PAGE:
When Luc turns back he wipes the blood and the spit from his mouth on the back of his hand. He licks his lips. The son of Shaya watches silently, features twitching with fury as Luc walks up to him, hovering over the kneeling monster with the weight of Heaven on his shoulders.

Luc narrows his eyes. He says, "Take his legs."


Teddy said...

and suddenly, luc is what he hoped he would never be. It's War Now.


Mark said...

I'm worried for Luc because he's involved again, and of course because he's become one of "them." By any chance have you read The Chocolate War? Not the movie -- it changes the ending. Anyway, it has a similar story arc (as if I really know what that term means), except that the protagonist never gets masses of people on his side.

Luc's good at thinking on his feet. I often wonder if real people are as good at that as it seems in written dialog. I suppose at least a few are, or undercover cops' on-the-job mortality rate would skyrocket. As one of those who always thinks of what he should have said, I always wonder about that aspect of written heroes.

Cheeseburger Brown said...

Dear all,

Okay, I'm not travelling anywhere tomorrow, so the final post will go ahead as scheduled on Friday.

Dear Teddy,

That's it exactly.

Dear Simon,

Nah, I'm not feeling angry these days. Harried, yes -- stressed sometimes, yes -- but I'm in a good place. The child just robs me of energy, but he replaces it with much delight in my heart.

This I repeat like a mantra, because I was up with him at 5 AM today...which is especially nice leading up to a night when I have to stay out late schmoozing at the museum.

I think I need another coffee.

Dear Mark,

I've never read or seen it, but I think someone's mentioned it to me before.

As for thinking on one's feet: myself, I have good days (when words pour out of my mouth well-formed and poignant without effort) and my bad days (when I stammer and sweat). I wish I knew the secret that decided one way or the other.

Cheeseburger Brown

Mark said...

Simon - When I write characters, I definitely think "hmmm, there's no way I would have thought of that so quick, or handled that situation that well, but I'm telling this guy/gal what to do, so there." I just was curious how many folks out there actually can handle themselves that well.

I think all of us who've delved into CBB's short story archive (particularly those based on real life) know that he's pretty adept.

Cheeseburger Brown said...


I think all of us who've delved into CBB's short story archive (particularly those based on real life) know that he's pretty adept.

Or, in some notable cases, not.

To my mausoleum I will take the agonizingly uncomfortable memory of being put on the spot to prove my wit when I was given an opportunity to pitch my own TV show.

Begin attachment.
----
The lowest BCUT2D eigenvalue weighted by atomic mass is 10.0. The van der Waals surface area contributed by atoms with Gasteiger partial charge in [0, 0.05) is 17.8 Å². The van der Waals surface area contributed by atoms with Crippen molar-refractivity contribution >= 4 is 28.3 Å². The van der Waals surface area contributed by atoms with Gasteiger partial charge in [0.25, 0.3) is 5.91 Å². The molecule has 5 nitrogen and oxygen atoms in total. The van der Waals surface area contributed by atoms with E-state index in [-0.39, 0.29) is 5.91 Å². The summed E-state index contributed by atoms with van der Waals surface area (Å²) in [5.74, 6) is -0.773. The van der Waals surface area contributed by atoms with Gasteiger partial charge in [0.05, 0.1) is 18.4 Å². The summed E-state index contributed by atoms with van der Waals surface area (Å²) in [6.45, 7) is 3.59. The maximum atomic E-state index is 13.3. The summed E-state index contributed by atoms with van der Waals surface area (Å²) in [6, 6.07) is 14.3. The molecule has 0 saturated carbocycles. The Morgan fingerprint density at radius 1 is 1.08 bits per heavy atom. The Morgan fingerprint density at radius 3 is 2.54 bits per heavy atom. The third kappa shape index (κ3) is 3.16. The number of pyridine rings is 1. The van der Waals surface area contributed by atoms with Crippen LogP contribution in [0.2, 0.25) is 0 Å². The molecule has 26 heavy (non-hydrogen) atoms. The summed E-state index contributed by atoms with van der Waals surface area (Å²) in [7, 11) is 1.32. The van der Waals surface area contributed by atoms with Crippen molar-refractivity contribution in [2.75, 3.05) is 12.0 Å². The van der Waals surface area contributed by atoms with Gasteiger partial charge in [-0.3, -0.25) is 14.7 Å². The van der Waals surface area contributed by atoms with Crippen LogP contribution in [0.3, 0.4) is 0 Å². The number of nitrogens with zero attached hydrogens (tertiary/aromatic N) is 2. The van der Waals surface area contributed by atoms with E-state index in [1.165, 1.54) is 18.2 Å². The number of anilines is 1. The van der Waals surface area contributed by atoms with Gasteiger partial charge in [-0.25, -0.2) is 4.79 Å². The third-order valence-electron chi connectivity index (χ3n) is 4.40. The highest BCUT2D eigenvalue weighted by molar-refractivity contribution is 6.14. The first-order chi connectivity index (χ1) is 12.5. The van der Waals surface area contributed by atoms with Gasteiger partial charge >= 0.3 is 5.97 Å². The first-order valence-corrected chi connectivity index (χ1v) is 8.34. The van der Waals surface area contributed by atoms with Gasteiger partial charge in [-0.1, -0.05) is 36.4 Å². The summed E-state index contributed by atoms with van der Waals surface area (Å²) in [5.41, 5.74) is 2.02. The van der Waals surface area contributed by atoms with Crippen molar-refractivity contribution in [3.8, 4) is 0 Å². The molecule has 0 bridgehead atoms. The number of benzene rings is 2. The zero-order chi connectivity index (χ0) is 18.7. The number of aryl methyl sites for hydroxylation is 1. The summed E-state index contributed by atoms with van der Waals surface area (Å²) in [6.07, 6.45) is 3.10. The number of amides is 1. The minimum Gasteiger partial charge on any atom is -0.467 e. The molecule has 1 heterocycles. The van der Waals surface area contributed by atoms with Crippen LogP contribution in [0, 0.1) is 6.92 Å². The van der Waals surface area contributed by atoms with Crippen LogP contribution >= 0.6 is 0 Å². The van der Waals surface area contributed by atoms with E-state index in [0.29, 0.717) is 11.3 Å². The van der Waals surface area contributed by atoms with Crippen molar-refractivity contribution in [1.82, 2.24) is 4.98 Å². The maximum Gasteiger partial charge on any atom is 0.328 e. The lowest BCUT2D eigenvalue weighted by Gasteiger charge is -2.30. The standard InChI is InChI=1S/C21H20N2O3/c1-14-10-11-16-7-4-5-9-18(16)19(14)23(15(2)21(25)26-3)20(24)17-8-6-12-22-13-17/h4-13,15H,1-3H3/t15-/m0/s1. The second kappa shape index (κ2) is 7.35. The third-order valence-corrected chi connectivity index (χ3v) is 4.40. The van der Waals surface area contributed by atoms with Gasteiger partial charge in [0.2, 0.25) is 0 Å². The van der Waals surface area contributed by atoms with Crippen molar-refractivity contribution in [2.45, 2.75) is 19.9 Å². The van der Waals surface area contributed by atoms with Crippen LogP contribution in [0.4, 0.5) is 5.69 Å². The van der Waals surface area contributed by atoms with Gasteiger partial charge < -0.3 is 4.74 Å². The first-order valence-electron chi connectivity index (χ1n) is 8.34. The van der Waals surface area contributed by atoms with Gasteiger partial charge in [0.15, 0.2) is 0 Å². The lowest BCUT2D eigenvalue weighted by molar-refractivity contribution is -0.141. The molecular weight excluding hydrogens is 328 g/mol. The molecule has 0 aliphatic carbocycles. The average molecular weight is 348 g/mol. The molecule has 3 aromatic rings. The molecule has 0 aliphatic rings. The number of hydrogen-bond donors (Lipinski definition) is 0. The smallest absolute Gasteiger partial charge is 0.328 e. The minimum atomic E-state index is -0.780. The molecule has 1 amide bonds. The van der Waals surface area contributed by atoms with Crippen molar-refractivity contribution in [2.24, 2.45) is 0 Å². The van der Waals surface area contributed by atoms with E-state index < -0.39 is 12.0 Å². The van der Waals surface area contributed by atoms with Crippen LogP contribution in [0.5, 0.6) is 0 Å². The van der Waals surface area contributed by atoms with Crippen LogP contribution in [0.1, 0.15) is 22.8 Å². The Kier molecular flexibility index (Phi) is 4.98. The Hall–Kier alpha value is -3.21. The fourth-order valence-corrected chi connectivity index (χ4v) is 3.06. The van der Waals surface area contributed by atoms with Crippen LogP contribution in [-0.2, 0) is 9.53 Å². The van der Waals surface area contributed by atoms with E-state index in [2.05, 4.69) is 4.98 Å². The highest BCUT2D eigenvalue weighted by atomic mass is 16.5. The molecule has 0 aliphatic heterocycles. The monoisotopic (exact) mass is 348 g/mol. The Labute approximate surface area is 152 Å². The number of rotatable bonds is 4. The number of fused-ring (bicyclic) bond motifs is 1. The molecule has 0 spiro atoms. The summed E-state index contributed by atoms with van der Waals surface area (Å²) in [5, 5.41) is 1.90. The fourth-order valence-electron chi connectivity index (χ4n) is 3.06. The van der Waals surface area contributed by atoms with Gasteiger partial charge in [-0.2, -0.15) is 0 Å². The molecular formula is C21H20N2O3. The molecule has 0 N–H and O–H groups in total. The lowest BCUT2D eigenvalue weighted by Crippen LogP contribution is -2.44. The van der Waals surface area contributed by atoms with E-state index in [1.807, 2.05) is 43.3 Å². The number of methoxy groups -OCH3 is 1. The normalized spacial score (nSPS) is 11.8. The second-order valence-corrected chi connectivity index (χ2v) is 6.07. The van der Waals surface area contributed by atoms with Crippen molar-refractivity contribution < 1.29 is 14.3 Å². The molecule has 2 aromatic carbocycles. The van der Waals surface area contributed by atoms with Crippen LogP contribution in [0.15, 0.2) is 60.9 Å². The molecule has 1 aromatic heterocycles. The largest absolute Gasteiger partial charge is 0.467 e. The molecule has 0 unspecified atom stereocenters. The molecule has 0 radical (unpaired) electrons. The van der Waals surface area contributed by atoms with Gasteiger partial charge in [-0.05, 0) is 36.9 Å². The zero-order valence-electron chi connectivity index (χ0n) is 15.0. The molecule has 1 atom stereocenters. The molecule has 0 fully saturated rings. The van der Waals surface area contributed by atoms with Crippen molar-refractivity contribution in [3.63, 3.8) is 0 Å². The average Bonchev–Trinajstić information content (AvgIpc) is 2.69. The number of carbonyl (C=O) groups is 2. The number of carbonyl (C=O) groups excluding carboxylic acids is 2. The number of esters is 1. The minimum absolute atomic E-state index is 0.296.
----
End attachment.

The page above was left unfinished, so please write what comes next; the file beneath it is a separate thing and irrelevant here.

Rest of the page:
If you've read the story you know how it turned out: I had nothing to say. I wallowed and fretted and sweated, and failed.

On the other hand, I once made a speech in the fourth grade and got a little trophy.

Cheeseburger Brown

Anonymous said...

What agony this must be for Luc. He could easily hand Hock-Aun to the police, knowing that he'll get out in a hearbeat and THEN come after him... or he can become the monster, so the monster will not break him.

As long as Shaya runs the city, the brutality will not stop and there will be no peace.

I, too, admire how quickly Luc thinks (and acts) on his feet; it's one of the great things about fictionm, and one of the many great things about CBB fiction.

Sith Snoopy said...


Whoa whoa whoa whoa!!!

Luc has gone to the Dark Side!

Brad Eleven said...

Just found this tale--and CBB--last night. Stayed up way too late, completely enthralled. Choked back tears (doing it right now in reverie) when Luc started the revolution. I gave up that futile dodge and wept openly afterwards.

I had never once pursued the meaning of the lyrics to Les Marseillaise. How beautiful, how stirring it is. Currently searching for a good recording to keep with me at all times.

Anonymous said...

Dang, I didn't even see that pun coming... though I suppose it makes sense that you, of all people, would pick up on it.

I can't totally disagree with Luc's choice, though the implementation is up for debate; this guy will never, ever stop brutalizing and murdering people. However, given the circumstances, I wonder if he should have just turned him over to his disillusioned followers...

Cheeseburger Brown said...

Dear Simon,

Making hours disappear is one of my special if cruel delights. To me it means a story is definitely working, at least on some level.

Dear Snoopy,

Couldn't you just hear the Imperial March playing? Maybe the son of Shaya should've said, "Take my legs and your journey shall be complete!"

Dear Brad Eleven,

Welcome. Do you mind if I ask how you came across my little storyhole here?

Cheeseburger Brown